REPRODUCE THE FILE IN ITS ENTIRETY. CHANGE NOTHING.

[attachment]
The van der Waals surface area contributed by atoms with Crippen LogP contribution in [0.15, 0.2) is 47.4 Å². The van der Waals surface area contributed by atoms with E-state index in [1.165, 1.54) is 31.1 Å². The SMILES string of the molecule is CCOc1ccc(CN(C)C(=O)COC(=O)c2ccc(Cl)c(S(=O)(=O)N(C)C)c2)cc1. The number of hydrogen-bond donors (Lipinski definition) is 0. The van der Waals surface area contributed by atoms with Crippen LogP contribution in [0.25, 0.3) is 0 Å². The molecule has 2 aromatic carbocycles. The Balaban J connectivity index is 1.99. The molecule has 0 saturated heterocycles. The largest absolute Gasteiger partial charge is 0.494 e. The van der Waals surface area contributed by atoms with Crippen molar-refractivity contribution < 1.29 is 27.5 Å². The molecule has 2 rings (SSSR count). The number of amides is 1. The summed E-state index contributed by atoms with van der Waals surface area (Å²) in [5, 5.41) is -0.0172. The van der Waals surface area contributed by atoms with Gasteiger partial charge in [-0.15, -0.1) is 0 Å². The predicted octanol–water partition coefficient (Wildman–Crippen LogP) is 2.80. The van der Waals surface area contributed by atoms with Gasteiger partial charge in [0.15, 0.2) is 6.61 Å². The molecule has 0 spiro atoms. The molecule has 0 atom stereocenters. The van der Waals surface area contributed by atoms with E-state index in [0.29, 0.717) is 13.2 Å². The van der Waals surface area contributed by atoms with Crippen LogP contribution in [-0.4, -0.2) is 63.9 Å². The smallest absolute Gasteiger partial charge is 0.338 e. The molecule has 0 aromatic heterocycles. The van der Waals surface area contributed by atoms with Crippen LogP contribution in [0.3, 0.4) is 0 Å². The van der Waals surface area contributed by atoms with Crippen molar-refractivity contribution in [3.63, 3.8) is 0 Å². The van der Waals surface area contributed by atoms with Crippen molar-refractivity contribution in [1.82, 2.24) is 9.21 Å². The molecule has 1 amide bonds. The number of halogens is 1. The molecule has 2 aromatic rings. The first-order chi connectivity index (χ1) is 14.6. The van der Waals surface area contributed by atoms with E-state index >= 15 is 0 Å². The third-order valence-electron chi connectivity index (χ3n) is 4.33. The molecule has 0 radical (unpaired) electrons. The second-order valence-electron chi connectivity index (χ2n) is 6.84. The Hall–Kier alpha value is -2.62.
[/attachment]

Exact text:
The van der Waals surface area contributed by atoms with Crippen LogP contribution in [0.15, 0.2) is 47.4 Å². The van der Waals surface area contributed by atoms with E-state index in [1.165, 1.54) is 31.1 Å². The SMILES string of the molecule is CCOc1ccc(CN(C)C(=O)COC(=O)c2ccc(Cl)c(S(=O)(=O)N(C)C)c2)cc1. The number of hydrogen-bond donors (Lipinski definition) is 0. The van der Waals surface area contributed by atoms with Crippen LogP contribution in [0.25, 0.3) is 0 Å². The molecule has 2 aromatic carbocycles. The Balaban J connectivity index is 1.99. The molecule has 0 saturated heterocycles. The largest absolute Gasteiger partial charge is 0.494 e. The van der Waals surface area contributed by atoms with Crippen molar-refractivity contribution < 1.29 is 27.5 Å². The molecule has 2 rings (SSSR count). The number of amides is 1. The summed E-state index contributed by atoms with van der Waals surface area (Å²) in [5, 5.41) is -0.0172. The van der Waals surface area contributed by atoms with Gasteiger partial charge in [-0.15, -0.1) is 0 Å². The predicted octanol–water partition coefficient (Wildman–Crippen LogP) is 2.80. The van der Waals surface area contributed by atoms with Gasteiger partial charge in [0.15, 0.2) is 6.61 Å². The molecule has 0 spiro atoms. The molecule has 0 atom stereocenters. The van der Waals surface area contributed by atoms with E-state index in [0.29, 0.717) is 13.2 Å². The van der Waals surface area contributed by atoms with Crippen LogP contribution in [-0.4, -0.2) is 63.9 Å². The smallest absolute Gasteiger partial charge is 0.338 e. The molecule has 0 aromatic heterocycles. The van der Waals surface area contributed by atoms with Crippen LogP contribution in [0.3, 0.4) is 0 Å². The van der Waals surface area contributed by atoms with Crippen molar-refractivity contribution in [3.63, 3.8) is 0 Å². The van der Waals surface area contributed by atoms with Crippen molar-refractivity contribution in [1.82, 2.24) is 9.21 Å². The molecule has 1 amide bonds. The number of halogens is 1. The molecule has 2 aromatic rings. The first-order chi connectivity index (χ1) is 14.6. The van der Waals surface area contributed by atoms with E-state index >= 15 is 0 Å². The third-order valence-electron chi connectivity index (χ3n) is 4.33. The molecule has 0 radical (unpaired) electrons. The second-order valence-electron chi connectivity index (χ2n) is 6.84. The Hall–Kier alpha value is -2.62.